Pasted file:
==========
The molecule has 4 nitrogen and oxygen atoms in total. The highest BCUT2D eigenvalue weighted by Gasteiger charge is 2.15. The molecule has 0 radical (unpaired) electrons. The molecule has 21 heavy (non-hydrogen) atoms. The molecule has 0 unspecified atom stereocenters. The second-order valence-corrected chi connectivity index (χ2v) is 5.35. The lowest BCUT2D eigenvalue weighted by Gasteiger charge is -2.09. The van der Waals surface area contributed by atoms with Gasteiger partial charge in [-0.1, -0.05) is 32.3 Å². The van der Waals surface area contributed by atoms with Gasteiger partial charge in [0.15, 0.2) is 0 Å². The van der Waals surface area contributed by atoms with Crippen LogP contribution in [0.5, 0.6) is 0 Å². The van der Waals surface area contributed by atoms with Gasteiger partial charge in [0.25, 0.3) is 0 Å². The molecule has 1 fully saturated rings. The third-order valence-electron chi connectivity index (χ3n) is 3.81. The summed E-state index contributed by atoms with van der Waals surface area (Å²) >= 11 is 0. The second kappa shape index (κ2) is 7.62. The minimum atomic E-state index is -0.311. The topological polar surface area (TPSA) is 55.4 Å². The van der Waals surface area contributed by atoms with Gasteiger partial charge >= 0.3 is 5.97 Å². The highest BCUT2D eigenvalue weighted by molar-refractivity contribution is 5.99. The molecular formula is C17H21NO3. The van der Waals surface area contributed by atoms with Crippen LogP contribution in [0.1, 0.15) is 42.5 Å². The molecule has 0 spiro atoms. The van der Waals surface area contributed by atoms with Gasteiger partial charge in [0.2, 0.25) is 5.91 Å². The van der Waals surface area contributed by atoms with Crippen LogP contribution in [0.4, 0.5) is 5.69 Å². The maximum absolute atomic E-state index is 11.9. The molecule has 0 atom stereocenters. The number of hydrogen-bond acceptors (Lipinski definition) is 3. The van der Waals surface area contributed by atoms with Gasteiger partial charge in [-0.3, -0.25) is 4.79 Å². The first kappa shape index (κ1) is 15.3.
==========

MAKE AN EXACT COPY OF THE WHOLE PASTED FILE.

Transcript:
The molecule has 4 nitrogen and oxygen atoms in total. The highest BCUT2D eigenvalue weighted by Gasteiger charge is 2.15. The molecule has 0 radical (unpaired) electrons. The molecule has 21 heavy (non-hydrogen) atoms. The molecule has 0 unspecified atom stereocenters. The second-order valence-corrected chi connectivity index (χ2v) is 5.35. The lowest BCUT2D eigenvalue weighted by Gasteiger charge is -2.09. The van der Waals surface area contributed by atoms with Gasteiger partial charge in [-0.1, -0.05) is 32.3 Å². The van der Waals surface area contributed by atoms with Gasteiger partial charge in [0.15, 0.2) is 0 Å². The van der Waals surface area contributed by atoms with Crippen LogP contribution in [0.5, 0.6) is 0 Å². The van der Waals surface area contributed by atoms with Gasteiger partial charge in [0.25, 0.3) is 0 Å². The molecule has 1 fully saturated rings. The third-order valence-electron chi connectivity index (χ3n) is 3.81. The summed E-state index contributed by atoms with van der Waals surface area (Å²) >= 11 is 0. The second kappa shape index (κ2) is 7.62. The minimum atomic E-state index is -0.311. The topological polar surface area (TPSA) is 55.4 Å². The van der Waals surface area contributed by atoms with Gasteiger partial charge >= 0.3 is 5.97 Å². The highest BCUT2D eigenvalue weighted by molar-refractivity contribution is 5.99. The molecular formula is C17H21NO3. The van der Waals surface area contributed by atoms with Crippen LogP contribution in [0.1, 0.15) is 42.5 Å². The molecule has 0 spiro atoms. The van der Waals surface area contributed by atoms with Gasteiger partial charge in [0.2, 0.25) is 5.91 Å². The van der Waals surface area contributed by atoms with Crippen LogP contribution in [0.4, 0.5) is 5.69 Å². The maximum absolute atomic E-state index is 11.9. The molecule has 0 atom stereocenters. The number of hydrogen-bond acceptors (Lipinski definition) is 3. The van der Waals surface area contributed by atoms with Gasteiger partial charge in [-0.3, -0.25) is 4.79 Å². The first kappa shape index (κ1) is 15.3.